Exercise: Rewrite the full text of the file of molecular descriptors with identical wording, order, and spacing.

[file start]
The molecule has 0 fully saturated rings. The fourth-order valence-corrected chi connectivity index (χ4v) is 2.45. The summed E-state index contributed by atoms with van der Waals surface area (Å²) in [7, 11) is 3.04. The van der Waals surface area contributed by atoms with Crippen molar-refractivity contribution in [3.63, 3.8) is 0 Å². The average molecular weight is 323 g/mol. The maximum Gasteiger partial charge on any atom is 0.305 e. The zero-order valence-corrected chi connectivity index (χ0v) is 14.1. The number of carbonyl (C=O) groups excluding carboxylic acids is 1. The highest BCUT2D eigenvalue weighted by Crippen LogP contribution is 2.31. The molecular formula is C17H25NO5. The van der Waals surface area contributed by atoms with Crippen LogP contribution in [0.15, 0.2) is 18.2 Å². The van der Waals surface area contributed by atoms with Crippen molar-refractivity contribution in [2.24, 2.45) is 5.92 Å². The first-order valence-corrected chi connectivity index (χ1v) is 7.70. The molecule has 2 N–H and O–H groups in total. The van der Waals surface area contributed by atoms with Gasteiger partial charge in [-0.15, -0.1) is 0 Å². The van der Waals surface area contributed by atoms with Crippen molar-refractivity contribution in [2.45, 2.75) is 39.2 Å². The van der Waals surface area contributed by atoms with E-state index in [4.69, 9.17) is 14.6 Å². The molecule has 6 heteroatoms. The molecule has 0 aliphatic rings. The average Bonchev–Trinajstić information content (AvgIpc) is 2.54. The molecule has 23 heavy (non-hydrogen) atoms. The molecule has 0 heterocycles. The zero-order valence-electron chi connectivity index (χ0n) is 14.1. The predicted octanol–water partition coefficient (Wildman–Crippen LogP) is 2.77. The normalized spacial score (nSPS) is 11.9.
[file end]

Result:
The molecule has 0 fully saturated rings. The fourth-order valence-corrected chi connectivity index (χ4v) is 2.45. The summed E-state index contributed by atoms with van der Waals surface area (Å²) in [7, 11) is 3.04. The van der Waals surface area contributed by atoms with Crippen molar-refractivity contribution in [3.63, 3.8) is 0 Å². The average molecular weight is 323 g/mol. The maximum Gasteiger partial charge on any atom is 0.305 e. The zero-order valence-corrected chi connectivity index (χ0v) is 14.1. The number of carbonyl (C=O) groups excluding carboxylic acids is 1. The highest BCUT2D eigenvalue weighted by Crippen LogP contribution is 2.31. The molecular formula is C17H25NO5. The van der Waals surface area contributed by atoms with Crippen LogP contribution in [0.15, 0.2) is 18.2 Å². The van der Waals surface area contributed by atoms with Crippen molar-refractivity contribution in [2.24, 2.45) is 5.92 Å². The first-order valence-corrected chi connectivity index (χ1v) is 7.70. The molecule has 2 N–H and O–H groups in total. The van der Waals surface area contributed by atoms with Gasteiger partial charge in [-0.15, -0.1) is 0 Å². The van der Waals surface area contributed by atoms with Crippen molar-refractivity contribution in [2.45, 2.75) is 39.2 Å². The van der Waals surface area contributed by atoms with E-state index in [4.69, 9.17) is 14.6 Å². The molecule has 6 heteroatoms. The molecule has 0 aliphatic rings. The average Bonchev–Trinajstić information content (AvgIpc) is 2.54. The molecule has 23 heavy (non-hydrogen) atoms. The molecule has 0 heterocycles. The zero-order valence-electron chi connectivity index (χ0n) is 14.1. The predicted octanol–water partition coefficient (Wildman–Crippen LogP) is 2.77. The normalized spacial score (nSPS) is 11.9.